Director David Cronenberg has been doing the literary equivalent of double-fisting, and we have no doubt the results of his book binge will be intoxicating. Before he had even finished shooting his adaptation of John Kerr’s nonfiction tome, A Most Dangerous Method, which explores the tangled love-work triangle involving Carl Jung (Michael Fassbender), Sigmund Freud (Viggo Mortenson), and their mutual student-patient, Sabina Spielrein (Keira Knightley), the Canadian filmmaker had signed on to direct a film version of Don DeLillo’s novella about twenty-four hours in the life of a womanizing Manhattan plutocrat (Robert Pattinson).
Today, Cronenberg’s daughter tweeted the first image (above) from “Cosmopolis.” This comes just days after it was announced that “A Dangerous Method” would debut at the Venice Film Festival — which is shaping up to be the high-brow literary equivalent of Comic-Con with hotly anticipated adaptations of Wuthering Heights, Tess of the D’Urbervilles, and Dave Eggers’ Zeitoun, all due to roll out at the premiere Italian film competition, which is regarded as both Oscar bellwether and tastemaker for international cineastes. Make no mistake: This is a festival made for Word&Film readers and we’ll be covering it with wild abandon.
We’re most excited to see what Cronenberg brings to these two disparate projects shot in such quick succession. They’re both fairly straightforward narratives where the transgression will likely be of the more real world quotidian variety. “A Dangerous Method” offers an opportunity for Cronenberg to dive into the highly sexualized dark recesses of the two men responsible for popularizing the talking cure and for the notion that many of our problems stem from the deviant desires to sleep with and/or kill our parents. The prospect of a Cronenberg-Viggo Mortenson reunion is also very encouraging, given that “A History of Violence” is among the finest work either of them has ever produced.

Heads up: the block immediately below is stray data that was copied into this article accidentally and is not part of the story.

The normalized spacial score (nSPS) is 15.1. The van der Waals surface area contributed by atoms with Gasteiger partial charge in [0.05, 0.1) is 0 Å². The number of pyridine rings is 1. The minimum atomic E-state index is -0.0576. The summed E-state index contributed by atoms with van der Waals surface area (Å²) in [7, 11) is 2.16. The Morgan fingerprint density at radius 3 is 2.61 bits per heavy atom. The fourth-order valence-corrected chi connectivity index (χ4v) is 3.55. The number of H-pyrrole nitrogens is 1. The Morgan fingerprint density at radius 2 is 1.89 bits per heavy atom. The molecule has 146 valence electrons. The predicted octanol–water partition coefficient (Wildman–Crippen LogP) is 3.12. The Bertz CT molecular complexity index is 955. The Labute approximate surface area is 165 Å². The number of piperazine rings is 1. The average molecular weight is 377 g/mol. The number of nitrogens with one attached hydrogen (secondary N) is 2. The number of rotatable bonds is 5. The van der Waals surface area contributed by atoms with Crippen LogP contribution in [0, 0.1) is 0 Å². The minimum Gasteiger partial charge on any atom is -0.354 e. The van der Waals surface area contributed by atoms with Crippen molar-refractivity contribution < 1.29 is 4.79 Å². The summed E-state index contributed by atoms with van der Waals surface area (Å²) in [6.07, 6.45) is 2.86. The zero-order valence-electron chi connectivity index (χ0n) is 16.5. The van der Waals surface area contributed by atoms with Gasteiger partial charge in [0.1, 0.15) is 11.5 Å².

“Cosmopolis” also belongs in the gourmet section of the movie store, made as it is with only the finest ingredients. Aside from his brooding leading man, Cronenberg has recruited Paul Giamatti, Juliette Binoche, Samantha Morton, and Mathieu Amalric for this look at disconnection and paranoia in a modern dystopia. It’s still too early to tell whether Pattinson will have the chops to hold our attention as the anti-heroic centerpiece of the film. But we were encouraged by the post-vampiric range he revealed in “Water for Elephants.”
Cronenberg has always been a reliable source for films challenging our notions of good and bad and exploring the outer limits of our potential to use deviance to mask our loneliness and vulnerability. Although Cronenberg is often lumped with that other cinematic connoisseur of weirdnesses, David Lynch, Cronenberg’s films have always been more interested in the universal human impulses behind his characters’ out-there behavior. He doesn’t let us off the hook by pathologizing the twin gynecologists in “Dead Ringers,” or the cult of damaged people who sexualize car wrecks in “Crash,” or even Mortenson’s legacy of brutality in “A History of Violence.”
Is anyone else as excited about the prospect of this Cronenberg double feature? What are some of your favorite titles from the director’s back catalog?